This welcome release presents a recently discovered concert by piano genius Bill Evans with Eddie Gomez on bass and Jack DeJohnette on drums. Wistful yet soothing, you may find yourself putting the record on constant repeat.

Recorded live at the Netherlands Radio Union in Hilversum in June 1968, the album is the third one released by this particular line-up (Some Other Time: The Lost Session from the Black Forest, reviewed here, was issued in 2016.)

There is something companionable and warm about the ensemble, it’s a little like the vibe that informs the much more recent Louis Stewart/ Jim Doherty album, Tunes. The resemblance of mood, composure allied to a kind of liquid feel, is testament to Evans’ influence on modern-day piano players such as Doherty.

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The album opens with an appealing reading of the Dory & Andre Previn song, You’re Gonna Hear from Me, before moving on to Very Early, a waltz reputedly composed by Evans as far back as the 1940s. All is delicate poise and blithe togetherness, although Gomez unleashes an earthy, woody solo on the latter tune that takes the tune out of itself somehow.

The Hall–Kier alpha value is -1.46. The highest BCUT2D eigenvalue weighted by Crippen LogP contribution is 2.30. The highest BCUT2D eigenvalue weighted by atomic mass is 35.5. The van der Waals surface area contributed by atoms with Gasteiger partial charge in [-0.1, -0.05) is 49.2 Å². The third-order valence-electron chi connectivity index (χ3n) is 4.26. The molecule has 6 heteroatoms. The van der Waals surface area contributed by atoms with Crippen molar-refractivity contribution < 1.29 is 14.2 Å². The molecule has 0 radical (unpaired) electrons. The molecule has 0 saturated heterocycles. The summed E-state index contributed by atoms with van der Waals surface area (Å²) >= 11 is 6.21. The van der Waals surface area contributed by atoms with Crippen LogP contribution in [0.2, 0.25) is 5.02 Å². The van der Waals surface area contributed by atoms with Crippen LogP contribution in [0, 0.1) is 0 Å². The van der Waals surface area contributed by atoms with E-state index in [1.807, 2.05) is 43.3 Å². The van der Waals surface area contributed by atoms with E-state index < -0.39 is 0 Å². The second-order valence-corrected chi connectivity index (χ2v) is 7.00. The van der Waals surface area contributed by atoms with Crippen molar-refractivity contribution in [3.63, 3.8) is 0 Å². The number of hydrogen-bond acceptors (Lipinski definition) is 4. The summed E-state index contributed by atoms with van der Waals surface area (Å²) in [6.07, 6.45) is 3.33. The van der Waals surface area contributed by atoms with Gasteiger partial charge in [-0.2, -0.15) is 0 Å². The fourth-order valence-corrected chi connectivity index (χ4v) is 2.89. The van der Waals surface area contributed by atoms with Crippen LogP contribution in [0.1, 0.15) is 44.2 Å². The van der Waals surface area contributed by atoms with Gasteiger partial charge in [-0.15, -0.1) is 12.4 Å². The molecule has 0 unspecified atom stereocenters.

He takes another invigorating solo run on Who Can I Turn To? with the double bass almost trying to speak, to plead for love or salvation, or just someone to take notice. It’s an elegant language, what is being uttered here - nothing too in your face, more down towards the heart area and DeJohnette is the perfect foil.

The Hal David/Burt Bacharach tune AlfieEmbraceable You (written by George and Ira Gershwin in 1928) and the tenderly plangent Johnny Mandel tune Emily follow. Ultimately, you may well find yourself putting the album on repeat for its understated, curiously soothing wistfulness. It's homely at times, and at other times the mood suggests the search for home.

Paddy Kehoe